We documented 65 clouded leopard visits to 13 of the 28 (or 46.6%) monitoring sites. We documented communication behaviours at 9 monitoring sites (32.1% of all cameras, 69.2% of cameras where we recorded clouded leopards). We identified a minimum of 9 (6 males, 3 females) individual clouded leopards based on their unique spot patterns, but were unable to conclusively determine the identity of the clouded leopards in 13 of the 65 visits (20.0%). We did not document any consorting pairs of mates, but did record adult females and juveniles travelling together on 3 occasions (5.0%).

Distribution among forest types

We documented clouded leopards in each of our seven forest types. Presence of clouded leopards generally increased with elevation, with at least 50% of cameras recording leopards in each of the three highest elevation habitats (montane, upland granite, and lowland granite) while an average of only 31% of lowland cameras recorded them (Fig. 2). The mean number of site visits by clouded leopards differed significantly among forest types (F6 = 2.61, p = 0.048). Mean visitation was significantly higher in lowland granite, upland granite, and montane forests than in alluvial bench, freshwater swamp, lowland sandstone, and peat swamp forests (Fig. 2).

figure 2

Fidelity to Scent Marking Sites

Among the sites visited by clouded leopards, those where communication behaviours were recorded were visited more often ( = 6.7 ± 1.2 SE visits) than those where they were not ( = 1.3 ± 0.3 SE) (df = 11, t = 2.20, p = 0.013). The vast majority (n = 60, 92.3%) of our clouded leopard observations were from sites where communication behaviours were recorded.

Among sites associated with communication behaviours, 7 were used by multiple individuals ( = 2.3 ± 0.3 SE individuals/camera, range = 1–4). Overlap appeared generally restricted to males ( = 1.9 ± 0.3 SE individuals per site, range = 1–3), as we did not document any females overlapping in their use of sites.

At sites associated with communication behaviours, we documented a visit by an individual clouded leopard every 117.7 (±15.6 SE) days. Individuals who visited the same site multiple times did so on average every 65.7 (±6.3 SE, range 29.7–103.0) days.

Communication Behaviours

We documented three distinct scent marking behaviours: scraping (at 16.7% of visits, Video 1), urine spraying (3.3% of visits, Video 2) and scat deposition (3.3% of visits) (Table 1). When scraping was exhibited, clouded leopards usually created one scrape (90% of events), but in one case an individual created two adjacent scrapes. All observations of urine spraying were associated with spraying only one object. Among scent marking behaviours, scraping was exhibited significantly more frequently than either urine spraying (p = 0.030) or scat deposition (p = 0.030) (Fig. 3).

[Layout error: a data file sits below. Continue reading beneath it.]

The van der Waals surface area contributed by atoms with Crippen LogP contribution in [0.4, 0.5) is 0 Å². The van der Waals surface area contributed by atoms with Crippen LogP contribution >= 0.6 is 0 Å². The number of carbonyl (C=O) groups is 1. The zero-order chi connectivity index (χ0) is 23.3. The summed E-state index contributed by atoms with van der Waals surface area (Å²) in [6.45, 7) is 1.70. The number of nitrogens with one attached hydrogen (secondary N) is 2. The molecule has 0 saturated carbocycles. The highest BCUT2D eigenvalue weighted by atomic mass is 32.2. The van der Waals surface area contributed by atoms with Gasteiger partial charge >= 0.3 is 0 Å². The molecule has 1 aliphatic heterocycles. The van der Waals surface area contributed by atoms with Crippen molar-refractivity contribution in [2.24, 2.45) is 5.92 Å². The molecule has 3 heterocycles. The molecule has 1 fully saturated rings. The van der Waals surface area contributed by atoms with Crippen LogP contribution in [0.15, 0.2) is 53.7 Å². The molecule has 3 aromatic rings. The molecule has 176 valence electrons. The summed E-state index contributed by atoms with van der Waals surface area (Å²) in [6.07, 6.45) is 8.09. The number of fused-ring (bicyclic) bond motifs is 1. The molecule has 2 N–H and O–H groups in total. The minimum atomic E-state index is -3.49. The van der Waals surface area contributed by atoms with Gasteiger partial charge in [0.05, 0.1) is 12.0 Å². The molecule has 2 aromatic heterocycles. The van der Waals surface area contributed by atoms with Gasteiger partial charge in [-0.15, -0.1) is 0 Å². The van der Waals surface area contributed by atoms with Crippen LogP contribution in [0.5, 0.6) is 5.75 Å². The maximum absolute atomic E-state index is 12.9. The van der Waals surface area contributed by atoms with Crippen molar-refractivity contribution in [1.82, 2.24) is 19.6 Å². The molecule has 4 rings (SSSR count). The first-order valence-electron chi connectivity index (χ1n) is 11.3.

Figure 3
figure 3

The frequency of communication behaviours observed in clouded leopards, divided into four types of behaviours.

Within each group, frequencies did not differ significantly between behaviours sharing the same symbol to the left of the bars; behaviours with different symbols differed significantly.

We documented four distinct body rubbing behaviours: cheek rubbing (at 20.0% of visits, Video 3), claw marking (10.0% of visits), rolling (3.3% of visits) and tail wrapping (1.7% of visits, Video 4) (Table 1). Among body rubbing behaviours, cheek rubbing was exhibited significantly more frequent than rolling (p = 0.008) and tail wrapping (p = 0.002), but was not significantly more frequent than claw marking (df = 1, X2 = 1.63, p = 0.201) (Fig. 3).

We also documented vocalizations (at 3.3% of visits) (Video 6), which were among our least frequently exhibited behaviours.

We documented two investigative behaviours: olfaction (at 56.7% of visits) and flehmen response (13.3% of visits) (Table 1, Video 5). Among investigative behaviours, olfaction was exhibited significantly more frequently than flehmen response (df = 1, X2 = 22.9, p < 0.0001, Fig. 3).

Clouded leopards investigated the results of communication behaviours (during 58.3% of visits) more frequently than they produced cues and signals (38.3% of visits, df = 1, X2 = 4.04, p = 0.045). When analysed by individual behaviour, olfaction was exhibited significantly more frequently than the most frequent scent marking (scraping, df = 1, X2 = 19.0, p < 0.0001) and body rubbing (cheek rubbing, df = 1, X2 = 15.5, p < 0.0001) behaviours.


Results from our video recordings revealed that Sunda clouded leopards displayed 10 distinct communication behaviours. One of these behaviours–tail wrapping–has not been previously reported in any felid. Olfaction, scraping, and cheek rubbing were the most commonly recorded communication behaviours. In addition, we showed that males made repeated visits to areas they had previously used for marking and that multiple males advertised and received information at the same site (sensu community scrapes5). While our observations are novel for clouded leopards, and contrary to previous descriptions of their behaviour (e.g. ref. 17), the behaviours we recorded are remarkably similar to those described in other solitary felids, including species in the Panthera lineage (e.g. ref. 3, 4, 5 and 28, 29, 30). Our observations thus close a key gap in understanding and interpreting communication behaviours of clouded leopards and other solitary felids. Our findings are also a call for others to record behavioural observations for elusive species, especially other felids for whom such information is still missing.